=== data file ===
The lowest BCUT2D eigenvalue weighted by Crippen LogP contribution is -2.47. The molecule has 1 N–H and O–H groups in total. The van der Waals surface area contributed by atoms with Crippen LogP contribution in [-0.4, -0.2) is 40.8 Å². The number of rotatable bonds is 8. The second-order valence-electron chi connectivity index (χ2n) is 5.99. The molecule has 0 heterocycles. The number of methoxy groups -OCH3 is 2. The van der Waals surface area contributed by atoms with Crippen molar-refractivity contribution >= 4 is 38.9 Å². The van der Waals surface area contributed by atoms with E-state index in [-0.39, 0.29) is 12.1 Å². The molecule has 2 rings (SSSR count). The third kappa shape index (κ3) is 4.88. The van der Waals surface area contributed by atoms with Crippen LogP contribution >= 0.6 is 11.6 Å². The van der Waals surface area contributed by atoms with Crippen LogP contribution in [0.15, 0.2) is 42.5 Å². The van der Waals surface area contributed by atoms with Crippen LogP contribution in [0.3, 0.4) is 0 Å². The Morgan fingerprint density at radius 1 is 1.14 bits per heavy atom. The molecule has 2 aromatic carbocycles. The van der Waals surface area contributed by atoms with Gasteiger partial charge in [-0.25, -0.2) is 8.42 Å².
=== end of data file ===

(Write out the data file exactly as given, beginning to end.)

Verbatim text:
The lowest BCUT2D eigenvalue weighted by Crippen LogP contribution is -2.47. The molecule has 1 N–H and O–H groups in total. The van der Waals surface area contributed by atoms with Crippen LogP contribution in [-0.4, -0.2) is 40.8 Å². The number of rotatable bonds is 8. The second-order valence-electron chi connectivity index (χ2n) is 5.99. The molecule has 0 heterocycles. The number of methoxy groups -OCH3 is 2. The van der Waals surface area contributed by atoms with Crippen molar-refractivity contribution >= 4 is 38.9 Å². The van der Waals surface area contributed by atoms with E-state index in [-0.39, 0.29) is 12.1 Å². The molecule has 2 rings (SSSR count). The third kappa shape index (κ3) is 4.88. The van der Waals surface area contributed by atoms with Crippen LogP contribution >= 0.6 is 11.6 Å². The van der Waals surface area contributed by atoms with Crippen LogP contribution in [0.15, 0.2) is 42.5 Å². The van der Waals surface area contributed by atoms with Crippen LogP contribution in [0.3, 0.4) is 0 Å². The Morgan fingerprint density at radius 1 is 1.14 bits per heavy atom. The molecule has 2 aromatic carbocycles. The van der Waals surface area contributed by atoms with Gasteiger partial charge in [-0.25, -0.2) is 8.42 Å².